After 2 difficult sessions, I was beginning to feel drained. I’ve always known that I’m not cut out for teaching but dealing with so many different people and an 8 year old just wasn’t on my agenda! Andy who was having fun conversations with guys trying to perfect their English accents was feeling sorry for me for my hard luck! Oh why thank you sir!
Andy: One of the first times I went to one of the coffee shops alone was to take part in a debate. Sat next to me was a 16 year old guy who got very animated and excited when he found out I was from England. He told me that he loves the accent, and has been trying to perfect it himself. He says it makes him stand out as most Vietnamese speak with a slight American accent learnt from TV and movies. He also said I sounded “posh” which made me laugh. He spoke English very well even if he did sound like Dick Van Dyke in Mary Poppins!
Another time I went to the coffee shop alone I got chatting to a university student who was majoring in English. Of course he spoke very well and we had a good chat about his love of English music. I said to him if he ever thought of anything he’d like to ask me about English he should feel free. He suddenly thought of something! He told me his English tutor had told the class that when making a “th” sound in a word, the speaker should put their tongue outside of their mouth! I laughed at this and told him it was rubbish, and furthermore if he did it, he’d just look like a dick!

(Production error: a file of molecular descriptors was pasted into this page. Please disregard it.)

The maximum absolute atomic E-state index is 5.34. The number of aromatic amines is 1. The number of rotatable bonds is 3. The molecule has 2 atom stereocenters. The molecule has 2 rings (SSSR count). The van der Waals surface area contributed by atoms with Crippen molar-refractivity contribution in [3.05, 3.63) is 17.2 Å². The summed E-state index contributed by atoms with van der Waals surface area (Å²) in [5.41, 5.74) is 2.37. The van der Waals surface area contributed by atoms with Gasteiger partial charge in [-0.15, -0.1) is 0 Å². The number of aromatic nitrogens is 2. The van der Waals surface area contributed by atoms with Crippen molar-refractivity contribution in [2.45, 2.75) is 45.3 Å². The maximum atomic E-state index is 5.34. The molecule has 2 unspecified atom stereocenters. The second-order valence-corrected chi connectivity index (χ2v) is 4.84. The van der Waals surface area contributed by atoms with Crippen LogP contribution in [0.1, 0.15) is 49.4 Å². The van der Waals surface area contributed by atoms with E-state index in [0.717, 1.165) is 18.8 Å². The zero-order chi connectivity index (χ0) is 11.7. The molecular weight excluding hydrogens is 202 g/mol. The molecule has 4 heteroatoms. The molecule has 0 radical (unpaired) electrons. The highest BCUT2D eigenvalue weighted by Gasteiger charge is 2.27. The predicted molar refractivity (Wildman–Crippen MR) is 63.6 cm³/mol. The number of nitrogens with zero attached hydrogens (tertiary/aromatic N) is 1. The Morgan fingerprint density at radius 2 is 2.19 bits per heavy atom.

Seda: I finally had a good day when I was given a group of 19-24 year olds to spend the morning with. As I joined my group of 12, there were exercise sheets in front of everyone and I realised I’m supposed to lead this activity. It felt like actual teaching rather than just chatting. Thanks a bunch for warning me!
Thankfully no “fill in the blanks” exercise can faze me as I have done a million of them myself. Topic was occupations and general conversations about what they involved. Let’s bear in mind that although I’m certified to teach English, our hosts don’t know that and our help is on conversation based only. I was therefore surprised to find myself in the middle of this proper teaching session. Their school teacher was there to oversee but didn’t interfere which I took as a sign that I was doing a good job.
My team had people from all range of occupations. From cyber engineer to publisher, environmental engineer to designer, an absolutely lovely group of kids!
All this time, the big room we were in was divided and one of the guys we stayed in the same room was leading the other group. Last exercise of the day their teacher announced was a singing competition between 2 teams. Each team would have 10 mins to practise their chosen song then perform on stage (dinasor’s mouth). My team started asking if I knew this song or that and I felt sooooo ancient for a moment. They chose one and went to stage to sing it but apparently I need to be in the middle and sing it with my team so I did.